# var.jack: Jackknife Variance Estimates of Regression Coefficients In bhmevik/pls: Partial Least Squares and Principal Component Regression

## Description

Calculates jackknife variance or covariance estimates of regression coefficients.

## Usage

 1 var.jack(object, ncomp = object\$ncomp, covariance = FALSE, use.mean = TRUE) 

## Arguments

 object an mvr object. A cross-validated model fitted with jackknife = TRUE. ncomp the number of components to use for estimating the (co)variances covariance logical. If TRUE, covariances are calculated; otherwise only variances. The default is FALSE. use.mean logical. If TRUE (default), the mean coefficients are used when estimating the (co)variances; otherwise the coefficients from a model fitted to the entire data set. See Details.

## Details

The original (Tukey) jackknife variance estimator is defined as (g-1)/g ∑_{i=1}^g(\tildeβ_{-i} - \barβ)^2, where g is the number of segments, \tildeβ_{-i} is the estimated coefficient when segment i is left out (called the jackknife replicates), and \barβ is the mean of the \tildeβ_{-i}. The most common case is delete-one jackknife, with g = n, the number of observations.

This is the definition var.jack uses by default.

However, Martens and Martens (2000) defined the estimator as (g-1)/g ∑_{i=1}^g(\tildeβ_{-i} - \hatβ)^2, where \hatβ is the coefficient estimate using the entire data set. I.e., they use the original fitted coefficients instead of the mean of the jackknife replicates. Most (all?) other jackknife implementations for PLSR use this estimator. var.jack can be made to use this definition with use.mean = FALSE. In practice, the difference should be small if the number of observations is sufficiently large. Note, however, that all theoretical results about the jackknife refer to the ‘proper’ definition. (Also note that this option might disappear in a future version.)

## Value

If covariance is FALSE, an p\times q \times c array of variance estimates, where p is the number of predictors, q is the number of responses, and c is the number of components.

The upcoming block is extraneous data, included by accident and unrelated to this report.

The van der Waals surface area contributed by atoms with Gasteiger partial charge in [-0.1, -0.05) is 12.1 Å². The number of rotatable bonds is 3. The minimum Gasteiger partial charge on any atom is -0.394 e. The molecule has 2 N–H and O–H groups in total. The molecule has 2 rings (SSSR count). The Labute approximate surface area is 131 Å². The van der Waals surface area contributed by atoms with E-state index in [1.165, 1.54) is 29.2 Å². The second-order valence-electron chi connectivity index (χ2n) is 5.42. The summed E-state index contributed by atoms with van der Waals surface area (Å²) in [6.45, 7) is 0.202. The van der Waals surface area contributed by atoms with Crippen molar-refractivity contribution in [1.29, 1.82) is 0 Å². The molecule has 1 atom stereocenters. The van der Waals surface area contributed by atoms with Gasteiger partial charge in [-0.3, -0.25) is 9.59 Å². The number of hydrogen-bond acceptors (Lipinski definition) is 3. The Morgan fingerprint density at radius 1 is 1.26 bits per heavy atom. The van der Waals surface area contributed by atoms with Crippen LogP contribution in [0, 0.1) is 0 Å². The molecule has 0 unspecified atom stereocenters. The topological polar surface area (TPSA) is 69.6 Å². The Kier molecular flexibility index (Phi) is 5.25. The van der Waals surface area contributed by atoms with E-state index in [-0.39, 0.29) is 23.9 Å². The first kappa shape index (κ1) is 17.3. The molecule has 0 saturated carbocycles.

If covariance id TRUE, an pq\times pq \times c array of variance-covariance estimates.

## Warning

Note that the Tukey jackknife variance estimator is not unbiased for the variance of regression coefficients (Hinkley 1977). The bias depends on the X matrix. For ordinary least squares regression (OLSR), the bias can be calculated, and depends on the number of observations n and the number of parameters k in the mode. For the common case of an orthogonal design matrix with ±1 levels, the delete-one jackknife estimate equals (n-1)/(n-k) times the classical variance estimate for the regression coefficients in OLSR. Similar expressions hold for delete-d estimates. Modifications have been proposed to reduce or eliminate the bias for the OLSR case, however, they depend on the number of parameters used in the model. See e.g. Hinkley (1977) or Wu (1986).

Thus, the results of var.jack should be used with caution.

## Author(s)

Bjørn-Helge Mevik

## References

Tukey J.W. (1958) Bias and Confidence in Not-quite Large Samples. (Abstract of Preliminary Report). Annals of Mathematical Statistics, 29(2), 614.

Martens H. and Martens M. (2000) Modified Jack-knife Estimation of Parameter Uncertainty in Bilinear Modelling by Partial Least Squares Regression (PLSR). Food Quality and Preference, 11, 5–16.

Hinkley D.V. (1977), Jackknifing in Unbalanced Situations. Technometrics, 19(3), 285–292.

Wu C.F.J. (1986) Jackknife, Bootstrap and Other Resampling Methods in Regression Analysis. Te Annals of Statistics, 14(4), 1261–1295.

mvrCv, jack.test
 1 2 3 4 data(oliveoil) mod <- pcr(sensory ~ chemical, data = oliveoil, validation = "LOO", jackknife = TRUE) var.jack(mod, ncomp = 2)